With the persistent winds slamming Northern California this week, the National Weather Service has extended the Red Flag Warning until Friday as the PG&E power shutdowns remain in effect for hundreds of thousands of residents.
Although no significant fire activity has been recorded during a fearful week in NorCal, extreme fire weather including wind gusts up to 50 mph have kept firefighters in fear that the next devastating wildfire could occur this week. The Red Flag Warning has been issued for most of the counties in NorCal:
PG&E began the process of restoring power to residents in the Sierra Foothills and Humboldt County, but for hundreds of thousands of NorCal residents, they fear that the shutoffs could stay in place through the weekend, maybe even longer. The shutoffs began on Wednesday morning and some have been notified that they could last through next Tuesday, although that report could not be substantiated.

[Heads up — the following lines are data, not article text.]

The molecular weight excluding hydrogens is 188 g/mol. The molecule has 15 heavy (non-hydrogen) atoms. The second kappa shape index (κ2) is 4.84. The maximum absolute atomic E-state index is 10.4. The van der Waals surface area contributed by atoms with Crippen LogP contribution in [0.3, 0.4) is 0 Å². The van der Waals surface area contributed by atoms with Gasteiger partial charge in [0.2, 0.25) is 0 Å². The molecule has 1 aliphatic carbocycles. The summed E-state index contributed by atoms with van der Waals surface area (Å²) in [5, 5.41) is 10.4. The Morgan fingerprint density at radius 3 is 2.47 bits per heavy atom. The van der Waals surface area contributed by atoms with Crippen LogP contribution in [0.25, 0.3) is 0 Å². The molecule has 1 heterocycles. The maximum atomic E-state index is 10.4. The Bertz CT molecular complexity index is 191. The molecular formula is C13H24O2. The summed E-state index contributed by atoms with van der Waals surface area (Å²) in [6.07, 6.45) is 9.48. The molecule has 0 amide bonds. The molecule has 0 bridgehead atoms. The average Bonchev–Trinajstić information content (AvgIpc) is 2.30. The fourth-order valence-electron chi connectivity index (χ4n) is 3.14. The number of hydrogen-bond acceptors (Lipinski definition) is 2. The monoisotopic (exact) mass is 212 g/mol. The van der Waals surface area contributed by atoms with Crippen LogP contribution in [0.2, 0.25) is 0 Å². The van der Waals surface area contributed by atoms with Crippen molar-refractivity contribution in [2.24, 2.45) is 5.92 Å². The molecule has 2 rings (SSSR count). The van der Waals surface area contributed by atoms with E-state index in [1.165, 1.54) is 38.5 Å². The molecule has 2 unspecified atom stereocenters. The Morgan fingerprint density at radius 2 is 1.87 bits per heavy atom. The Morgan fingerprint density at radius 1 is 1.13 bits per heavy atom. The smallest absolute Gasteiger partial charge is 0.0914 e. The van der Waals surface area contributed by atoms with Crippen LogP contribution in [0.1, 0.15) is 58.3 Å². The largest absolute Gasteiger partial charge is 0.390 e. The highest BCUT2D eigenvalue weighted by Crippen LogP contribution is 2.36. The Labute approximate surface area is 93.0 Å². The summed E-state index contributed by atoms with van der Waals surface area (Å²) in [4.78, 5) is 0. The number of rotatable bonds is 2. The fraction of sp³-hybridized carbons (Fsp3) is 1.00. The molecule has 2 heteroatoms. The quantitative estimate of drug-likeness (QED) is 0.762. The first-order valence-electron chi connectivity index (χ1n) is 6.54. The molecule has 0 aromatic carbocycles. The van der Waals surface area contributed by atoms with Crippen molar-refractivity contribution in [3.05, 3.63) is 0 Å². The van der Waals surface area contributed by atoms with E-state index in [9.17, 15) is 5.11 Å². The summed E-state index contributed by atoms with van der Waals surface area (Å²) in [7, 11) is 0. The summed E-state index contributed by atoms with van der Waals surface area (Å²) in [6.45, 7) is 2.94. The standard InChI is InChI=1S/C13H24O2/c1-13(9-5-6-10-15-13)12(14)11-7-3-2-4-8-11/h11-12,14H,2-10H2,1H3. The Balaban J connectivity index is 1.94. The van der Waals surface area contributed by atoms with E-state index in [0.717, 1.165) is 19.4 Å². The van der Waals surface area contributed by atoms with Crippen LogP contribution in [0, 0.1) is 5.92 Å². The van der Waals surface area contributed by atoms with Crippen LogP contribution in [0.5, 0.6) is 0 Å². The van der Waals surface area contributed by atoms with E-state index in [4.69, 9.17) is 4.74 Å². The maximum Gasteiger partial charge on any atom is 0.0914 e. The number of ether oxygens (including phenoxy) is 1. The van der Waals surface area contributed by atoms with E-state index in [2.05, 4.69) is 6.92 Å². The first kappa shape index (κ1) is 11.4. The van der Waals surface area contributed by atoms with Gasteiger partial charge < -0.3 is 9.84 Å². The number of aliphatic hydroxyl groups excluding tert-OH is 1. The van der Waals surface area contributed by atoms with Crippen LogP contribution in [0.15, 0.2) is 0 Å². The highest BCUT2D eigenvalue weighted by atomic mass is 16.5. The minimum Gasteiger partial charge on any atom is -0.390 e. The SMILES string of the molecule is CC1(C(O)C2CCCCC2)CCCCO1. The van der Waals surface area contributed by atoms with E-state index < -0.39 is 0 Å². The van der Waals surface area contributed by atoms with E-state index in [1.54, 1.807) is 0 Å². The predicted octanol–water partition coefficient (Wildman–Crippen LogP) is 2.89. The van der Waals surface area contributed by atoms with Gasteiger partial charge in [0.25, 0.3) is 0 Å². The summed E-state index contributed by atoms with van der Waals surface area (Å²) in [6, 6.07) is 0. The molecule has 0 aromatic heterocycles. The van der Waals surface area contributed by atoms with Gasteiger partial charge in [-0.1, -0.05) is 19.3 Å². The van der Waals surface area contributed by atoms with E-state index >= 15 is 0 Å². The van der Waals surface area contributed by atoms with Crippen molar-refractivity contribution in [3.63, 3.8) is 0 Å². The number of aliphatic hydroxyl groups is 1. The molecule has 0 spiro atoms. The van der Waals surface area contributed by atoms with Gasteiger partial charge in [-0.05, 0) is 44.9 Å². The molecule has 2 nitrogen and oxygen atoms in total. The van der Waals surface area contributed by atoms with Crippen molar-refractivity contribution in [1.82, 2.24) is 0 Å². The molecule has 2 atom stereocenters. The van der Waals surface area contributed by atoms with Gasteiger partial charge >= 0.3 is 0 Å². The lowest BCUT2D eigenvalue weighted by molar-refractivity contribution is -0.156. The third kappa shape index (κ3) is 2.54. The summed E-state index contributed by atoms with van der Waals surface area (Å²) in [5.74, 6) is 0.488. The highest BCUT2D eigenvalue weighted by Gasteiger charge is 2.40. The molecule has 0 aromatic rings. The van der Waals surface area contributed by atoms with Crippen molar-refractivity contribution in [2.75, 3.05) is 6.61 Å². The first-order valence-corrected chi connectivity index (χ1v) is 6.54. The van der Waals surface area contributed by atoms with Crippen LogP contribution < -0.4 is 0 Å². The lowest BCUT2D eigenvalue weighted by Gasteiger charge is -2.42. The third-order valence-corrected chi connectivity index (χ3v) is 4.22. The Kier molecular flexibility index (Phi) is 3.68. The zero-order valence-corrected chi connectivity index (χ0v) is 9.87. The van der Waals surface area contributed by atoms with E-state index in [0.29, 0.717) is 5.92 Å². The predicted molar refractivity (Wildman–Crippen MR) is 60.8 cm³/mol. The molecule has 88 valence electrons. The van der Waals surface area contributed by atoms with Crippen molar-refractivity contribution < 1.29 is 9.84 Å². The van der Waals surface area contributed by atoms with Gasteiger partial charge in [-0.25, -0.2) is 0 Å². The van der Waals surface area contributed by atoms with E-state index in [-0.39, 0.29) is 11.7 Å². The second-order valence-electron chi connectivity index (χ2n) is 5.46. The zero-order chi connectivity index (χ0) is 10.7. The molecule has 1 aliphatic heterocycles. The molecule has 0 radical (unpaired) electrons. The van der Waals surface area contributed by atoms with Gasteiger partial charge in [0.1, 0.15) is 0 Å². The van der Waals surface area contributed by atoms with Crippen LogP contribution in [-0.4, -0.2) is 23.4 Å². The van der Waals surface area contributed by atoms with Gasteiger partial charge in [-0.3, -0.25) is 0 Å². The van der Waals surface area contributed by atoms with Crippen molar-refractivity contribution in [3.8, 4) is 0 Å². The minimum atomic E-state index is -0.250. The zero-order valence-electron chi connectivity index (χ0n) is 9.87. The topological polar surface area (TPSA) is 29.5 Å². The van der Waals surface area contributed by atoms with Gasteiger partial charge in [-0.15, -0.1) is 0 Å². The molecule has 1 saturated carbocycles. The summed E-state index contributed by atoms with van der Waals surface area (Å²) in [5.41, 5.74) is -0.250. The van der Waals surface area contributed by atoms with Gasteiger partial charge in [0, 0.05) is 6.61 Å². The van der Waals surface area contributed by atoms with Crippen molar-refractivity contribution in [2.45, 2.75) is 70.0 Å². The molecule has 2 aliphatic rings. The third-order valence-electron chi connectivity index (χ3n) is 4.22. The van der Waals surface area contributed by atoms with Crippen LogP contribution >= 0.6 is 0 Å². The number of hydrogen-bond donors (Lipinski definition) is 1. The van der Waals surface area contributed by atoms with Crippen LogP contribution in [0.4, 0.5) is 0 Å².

“PG&E has now restored power to approximately 50,000 customers in the Sierra Foothills since the shutoff began,” the power company said in a statement. “Improving weather means patrols in some areas of Humboldt County have started. PG&E anticipates being able to restore power to 60,000 to 80,000 customers” at some point Thursday.
Businesses and schools remain closed in much NorCal and emergency services are on high alert as the dangers of having no power remain prevalent throughout communities. Retirement communities have staff working overtime to take care of the needs of their residents, and reports of people sleeping in cars are the result of a power company fearful of sparking a dangerous wildfire. There have also been reports of car wrecks due to powerless traffic lights.
Caltrans reminds drivers to treat non-operational (dark) and red flashing traffic signals as all-way stops and to proceed through intersections with caution as power outages continue throughout portions of the state. pic.twitter.com/NXW6xBcTJu— Caltrans District 3 (@CaltransDist3) October 10, 2019
The shutoffs are an unprecedented approach to the devastating wildfires of 2017 and 2018 that cost people their homes and for some, their lives. But for PG&E, those shutoffs cost the San Francisco-based company billions in payouts.
For now, as hundreds of thousands remain in the dark, the question remain – Is this a long term solution for preventing wildfires?